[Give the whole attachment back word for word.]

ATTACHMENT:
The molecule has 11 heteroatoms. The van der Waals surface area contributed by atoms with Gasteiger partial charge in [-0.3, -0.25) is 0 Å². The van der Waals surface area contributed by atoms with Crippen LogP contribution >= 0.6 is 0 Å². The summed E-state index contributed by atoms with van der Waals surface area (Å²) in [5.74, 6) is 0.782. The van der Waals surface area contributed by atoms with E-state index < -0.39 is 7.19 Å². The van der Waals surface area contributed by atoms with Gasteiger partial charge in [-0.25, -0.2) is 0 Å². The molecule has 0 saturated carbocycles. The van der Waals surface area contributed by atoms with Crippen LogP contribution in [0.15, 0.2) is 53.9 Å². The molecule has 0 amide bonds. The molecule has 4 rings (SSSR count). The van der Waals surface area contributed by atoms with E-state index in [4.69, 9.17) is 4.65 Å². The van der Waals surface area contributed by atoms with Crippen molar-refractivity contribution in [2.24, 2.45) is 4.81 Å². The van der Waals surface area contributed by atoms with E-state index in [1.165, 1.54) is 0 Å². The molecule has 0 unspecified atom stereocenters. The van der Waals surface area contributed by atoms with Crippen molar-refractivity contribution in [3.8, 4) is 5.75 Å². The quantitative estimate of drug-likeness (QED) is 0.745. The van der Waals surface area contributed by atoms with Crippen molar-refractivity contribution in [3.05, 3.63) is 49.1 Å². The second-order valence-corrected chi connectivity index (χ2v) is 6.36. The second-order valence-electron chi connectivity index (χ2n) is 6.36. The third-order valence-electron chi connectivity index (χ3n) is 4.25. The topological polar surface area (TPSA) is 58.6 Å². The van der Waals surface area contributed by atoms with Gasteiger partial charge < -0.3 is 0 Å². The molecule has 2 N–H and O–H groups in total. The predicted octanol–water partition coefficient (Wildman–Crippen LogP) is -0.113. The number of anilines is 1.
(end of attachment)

The molecule has 11 heteroatoms. The van der Waals surface area contributed by atoms with Gasteiger partial charge in [-0.3, -0.25) is 0 Å². The van der Waals surface area contributed by atoms with Crippen LogP contribution >= 0.6 is 0 Å². The summed E-state index contributed by atoms with van der Waals surface area (Å²) in [5.74, 6) is 0.782. The van der Waals surface area contributed by atoms with E-state index < -0.39 is 7.19 Å². The van der Waals surface area contributed by atoms with Gasteiger partial charge in [-0.25, -0.2) is 0 Å². The molecule has 0 saturated carbocycles. The van der Waals surface area contributed by atoms with Crippen LogP contribution in [0.15, 0.2) is 53.9 Å². The molecule has 0 amide bonds. The molecule has 4 rings (SSSR count). The van der Waals surface area contributed by atoms with E-state index in [4.69, 9.17) is 4.65 Å². The van der Waals surface area contributed by atoms with Crippen molar-refractivity contribution in [2.24, 2.45) is 4.81 Å². The van der Waals surface area contributed by atoms with E-state index in [1.165, 1.54) is 0 Å². The molecule has 0 unspecified atom stereocenters. The van der Waals surface area contributed by atoms with Crippen molar-refractivity contribution in [3.8, 4) is 5.75 Å². The quantitative estimate of drug-likeness (QED) is 0.745. The van der Waals surface area contributed by atoms with Crippen molar-refractivity contribution in [3.05, 3.63) is 49.1 Å². The second-order valence-corrected chi connectivity index (χ2v) is 6.36. The second-order valence-electron chi connectivity index (χ2n) is 6.36. The third-order valence-electron chi connectivity index (χ3n) is 4.25. The topological polar surface area (TPSA) is 58.6 Å². The van der Waals surface area contributed by atoms with Gasteiger partial charge < -0.3 is 0 Å². The molecule has 2 N–H and O–H groups in total. The predicted octanol–water partition coefficient (Wildman–Crippen LogP) is -0.113. The number of anilines is 1.